The hon. Member made some play about what I had said in 1964 and what I had said when presenting the previous Bill. He wondered when the review would finally be presented. This sort of thing is often said. Hon. Members do not seem to be aware that we have not waited until the whole review was finished before doing anything about it. As each part of the review has been completed we have brought it to the House. The part dealing with supplementary benefits has been of immense importance to thousands of people.
The hon. Member for Cornwall, North (Mr. Pardoe) has spoken about a lump sum payment for widows, under the impression that that would be a cure for almost all their troubles. I do not agree. We extended the 13 weeks of the widow's temporary allowance to 26 weeks, and under this Measure the amount will be increased. At whatever age a woman is widowed, if the necessary contributions have been paid, she now gets £5 12s. 6d. a week for six 2260 months, and on top of that—under another piece of legislation that we brought forward—she gets the earnings-related benefit due from her husband's earnings.
If we add those together we see that they represent quite a large lump sum payment. After that, if the age condition is satisfied, the widow gets the pension weekly. I thought that the hon. Member might like to look at the existing position and how it matches the proposal.
§ 3.45 p.m.
§ Mr. Pardoe
I spoke so briefly, in order to meet the Government's wishes, that the right hon. Lady may have misunderstood me. The lump sum is not instead of the present benefits but in addition to them.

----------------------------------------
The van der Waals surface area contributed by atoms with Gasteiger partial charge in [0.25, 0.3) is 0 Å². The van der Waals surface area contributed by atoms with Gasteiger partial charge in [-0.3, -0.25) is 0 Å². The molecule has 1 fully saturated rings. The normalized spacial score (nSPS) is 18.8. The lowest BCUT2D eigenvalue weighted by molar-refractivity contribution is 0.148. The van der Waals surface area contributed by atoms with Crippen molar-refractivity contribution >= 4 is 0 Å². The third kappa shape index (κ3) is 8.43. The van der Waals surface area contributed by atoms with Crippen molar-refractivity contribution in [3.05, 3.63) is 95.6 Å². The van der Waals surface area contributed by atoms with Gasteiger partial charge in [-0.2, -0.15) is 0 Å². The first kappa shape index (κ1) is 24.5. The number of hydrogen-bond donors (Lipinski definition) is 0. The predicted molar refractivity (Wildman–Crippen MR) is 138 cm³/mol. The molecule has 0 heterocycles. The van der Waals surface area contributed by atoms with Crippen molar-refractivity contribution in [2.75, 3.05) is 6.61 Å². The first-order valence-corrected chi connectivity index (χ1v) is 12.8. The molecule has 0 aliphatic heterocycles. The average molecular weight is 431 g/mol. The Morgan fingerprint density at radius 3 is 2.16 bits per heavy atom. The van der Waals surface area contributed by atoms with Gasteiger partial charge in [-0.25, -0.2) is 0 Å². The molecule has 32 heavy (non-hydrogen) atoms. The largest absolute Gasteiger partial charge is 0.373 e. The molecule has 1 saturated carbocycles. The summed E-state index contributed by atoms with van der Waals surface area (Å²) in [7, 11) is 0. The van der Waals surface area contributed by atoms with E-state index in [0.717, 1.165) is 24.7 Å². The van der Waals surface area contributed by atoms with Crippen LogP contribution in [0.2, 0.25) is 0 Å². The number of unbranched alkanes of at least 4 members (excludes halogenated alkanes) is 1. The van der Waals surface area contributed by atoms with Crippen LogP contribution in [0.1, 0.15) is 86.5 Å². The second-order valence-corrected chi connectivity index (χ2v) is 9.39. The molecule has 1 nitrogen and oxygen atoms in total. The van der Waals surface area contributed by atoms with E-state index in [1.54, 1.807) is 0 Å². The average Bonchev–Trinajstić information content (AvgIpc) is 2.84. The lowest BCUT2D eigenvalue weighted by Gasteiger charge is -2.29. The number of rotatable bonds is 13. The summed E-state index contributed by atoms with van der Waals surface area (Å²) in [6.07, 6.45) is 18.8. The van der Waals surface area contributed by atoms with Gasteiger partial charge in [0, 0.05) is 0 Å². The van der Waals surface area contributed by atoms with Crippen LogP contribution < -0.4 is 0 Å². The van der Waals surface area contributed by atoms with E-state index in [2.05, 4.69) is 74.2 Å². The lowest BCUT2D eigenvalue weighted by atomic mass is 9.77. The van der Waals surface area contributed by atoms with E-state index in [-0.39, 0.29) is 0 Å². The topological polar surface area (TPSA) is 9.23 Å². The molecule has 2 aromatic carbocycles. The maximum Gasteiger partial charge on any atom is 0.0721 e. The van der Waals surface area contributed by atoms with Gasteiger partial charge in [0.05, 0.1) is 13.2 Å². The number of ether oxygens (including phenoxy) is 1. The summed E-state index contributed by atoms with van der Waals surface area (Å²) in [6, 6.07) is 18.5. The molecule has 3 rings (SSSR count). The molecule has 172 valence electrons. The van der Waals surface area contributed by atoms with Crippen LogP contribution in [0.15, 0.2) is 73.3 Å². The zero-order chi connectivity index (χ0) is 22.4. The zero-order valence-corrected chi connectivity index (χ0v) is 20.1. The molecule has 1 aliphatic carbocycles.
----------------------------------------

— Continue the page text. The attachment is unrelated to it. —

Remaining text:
§ Miss Herbison
It may be because the hon. Member spoke so briefly—and I understand his reasons for doing so—that I formed that impression.
In our review of the general provision which we shall make for earnings-related benefits, this is one of the matters to be considered. I am certain that there will be a change. The kind of change which I envisage is one in which I have always believed, with no cut-off. At present almost an hour can make the difference between getting a pension and not getting a pension. I suggest that there should be no cut-off but a minimum age and a maximum age and graduated payments between the two. That is what I have in mind. When we have the very big problems solved about earnings-related and disability pensions, that will be one of the matters of which we must take care.
§ Mr. Braine
I must confess that I found the right hon. Lady's reply somewhat disappointing. I acknowledge, as I said in my last speech, that the Government have taken some steps to improve certain social provisions in advance of the review, but her protestations would be more convincing if we had some assurance—which we have not been given so far—that this review will be produced very shortly. The disappearance of the right hon. Member for Sowerby (Mr. Houghton) from the ranks of the Government after his long labours and his known knowledge and enthusiasm for this subject suggests that there are more difficulties over the review than have been 2261 revealed so far. There are probably deep divisions within the Government.
But the present is not the time to discuss that matter, and in view of the fact that the right hon. Lady is unable to give us any information as to when we shall get the review—it may be that she is not free to do so—I fear that I cannot withdraw the new Clause.
§ Question put and negatived.
§ Schedules 1 and 2 agreed to.